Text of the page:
Third, a processor rated at 1.5Ghz will be NO FASTER then a processor rated at 1.42Ghz over-clocked to 1.5Ghz, they will perform identical. however this will degrade the processors life span (which isn't a big deal considering the 7447A's expected life-span is 10 years at 105deg C). Regarding more errors, if you overclock and your processor produces errors, you need to back your clock speed back down as your processor is not stable at that speed.
     
  8. MacTruck macrumors 65816

    MacTruck

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    #8



    The name OVERclock is when you clock the cpu OVER its intended rating. This will require a voltage pump to attain. If the cpu overclocks with no voltage jump then you basically got a better chip for cheap. Like if you got a 2ghz chip and it overclocks to 2.5ghz with no voltage jump and its totally stable then you basically got a 2.5ghz chip that was labeled wrong. Happens every day. With moto chips it doesn't happen every day because they are maxed out from the factory and apple tests them each to see which ones they can succuessfully voltage pump to get a faster speed.

    As far as the processor lifespan, I have NEVER heard of a processor going bad. Has anyone?
     
  9. homerjward macrumors 68030

    homerjward

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    #9
    no, when you raise the voltage it's known as overvolting. i undervolted my pentium m; that doesn't mean i underclocked it, although i know what you mean. however, i disagree with you when you say "if you got a 2ghz chip and it overclocks to 2.5ghz with no voltage jump and it's totally stable then you basically got a 2.5ghz chip that was labeled wrong." when intel and amd badge chips, their rated clock speed is what they were designed to run at and what they were tested at--that's why the much higher clocked chips (670, 660, 570J, 4k+, etc. etc.) cost so damn much more. a much smaller percentage of chips are stable at that speed than at lower speeds. a few exceptions, of course, are things like when intel used to underclock/reduce l2 cache on old p3s and sell them as celerons. that's why the old celerons overclocked so well. i hope i made sense, and if i come off as confrontational or w/e i dont mean to be, and sry if it sounds like i am.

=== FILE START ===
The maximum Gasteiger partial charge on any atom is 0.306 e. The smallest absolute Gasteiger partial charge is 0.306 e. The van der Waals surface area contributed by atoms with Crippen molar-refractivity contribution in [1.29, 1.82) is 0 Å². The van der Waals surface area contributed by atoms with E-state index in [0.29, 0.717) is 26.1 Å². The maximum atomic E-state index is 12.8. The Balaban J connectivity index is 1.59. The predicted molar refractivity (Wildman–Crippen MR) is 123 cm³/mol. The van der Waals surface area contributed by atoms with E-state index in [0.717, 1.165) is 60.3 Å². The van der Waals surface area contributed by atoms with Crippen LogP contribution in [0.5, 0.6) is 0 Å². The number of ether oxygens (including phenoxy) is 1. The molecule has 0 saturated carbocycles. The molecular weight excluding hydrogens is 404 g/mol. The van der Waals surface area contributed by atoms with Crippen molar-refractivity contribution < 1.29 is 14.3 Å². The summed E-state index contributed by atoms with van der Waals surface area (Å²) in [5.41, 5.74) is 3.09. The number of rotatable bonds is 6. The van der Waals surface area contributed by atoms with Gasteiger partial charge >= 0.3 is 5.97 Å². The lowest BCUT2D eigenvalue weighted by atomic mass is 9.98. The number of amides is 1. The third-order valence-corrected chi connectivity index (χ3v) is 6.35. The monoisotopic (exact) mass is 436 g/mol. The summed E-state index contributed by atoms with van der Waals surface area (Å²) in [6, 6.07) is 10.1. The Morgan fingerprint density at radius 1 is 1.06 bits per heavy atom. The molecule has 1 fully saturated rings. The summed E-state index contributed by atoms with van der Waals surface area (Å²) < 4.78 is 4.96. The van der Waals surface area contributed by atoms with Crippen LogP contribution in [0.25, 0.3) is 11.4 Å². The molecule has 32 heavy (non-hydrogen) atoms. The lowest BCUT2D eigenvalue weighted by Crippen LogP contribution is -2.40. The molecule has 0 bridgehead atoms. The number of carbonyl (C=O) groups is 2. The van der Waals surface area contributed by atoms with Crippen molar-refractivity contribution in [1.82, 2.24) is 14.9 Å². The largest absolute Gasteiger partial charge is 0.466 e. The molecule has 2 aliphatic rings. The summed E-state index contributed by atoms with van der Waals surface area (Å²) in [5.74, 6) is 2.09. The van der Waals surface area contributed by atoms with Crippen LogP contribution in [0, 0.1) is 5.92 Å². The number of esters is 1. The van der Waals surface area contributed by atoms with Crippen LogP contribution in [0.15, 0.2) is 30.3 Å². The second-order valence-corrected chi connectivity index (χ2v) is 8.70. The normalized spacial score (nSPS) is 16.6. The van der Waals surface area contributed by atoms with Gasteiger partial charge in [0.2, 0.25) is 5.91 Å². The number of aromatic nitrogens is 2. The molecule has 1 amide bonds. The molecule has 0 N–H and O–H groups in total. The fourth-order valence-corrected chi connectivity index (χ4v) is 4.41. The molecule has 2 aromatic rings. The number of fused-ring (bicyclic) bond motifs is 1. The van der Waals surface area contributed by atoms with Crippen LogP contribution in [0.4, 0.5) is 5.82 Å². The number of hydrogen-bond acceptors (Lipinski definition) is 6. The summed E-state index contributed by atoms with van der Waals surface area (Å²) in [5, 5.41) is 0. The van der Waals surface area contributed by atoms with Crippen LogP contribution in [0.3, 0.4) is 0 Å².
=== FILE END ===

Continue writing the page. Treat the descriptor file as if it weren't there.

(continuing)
10. MacTruck macrumors 65816

    MacTruck

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    #10

    Did you just invent that term? I never heard that used.


    Look, its a cpu that you can change the voltage and clock. If you buy a 2ghz chip and put it into a computer at 2.5ghz its overclocked as the term applies.


    That said the name overclock has 2 meanings. The one above is true but I don't consider a chip overclocked unless the voltage is pumped up there and the heat index increases. You know?
     
  11. Mord macrumors G4

    Mord

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    #11
    freescale sells cpu's for use at certain voltages speeds and temperature, there are a few difference version some rated to run at 70 degrees for use in desktops and some rated at 105 degrees in laptops, apple has never sold a mac clocked higher than the speed written in gold/silver ink on the die by more than 20-60MHz and that is to do with bus multipliers not coming out right (the 1.42GHz MDD used a 1.4GHz rated 7455B) also motorola rates the safe voltage to run the chip at for those speeds, and that is different for different speed chips sometimes, AMD and intel have done it. as for weather the 1.67GH powerbook is overclocked i doubt it i know for a fact that motorola sells a cpu rated at 1.6GHz so at worst case it's overclocked by 67MHz,

    overclocking is just raising the speed determined stable by the manufacturer.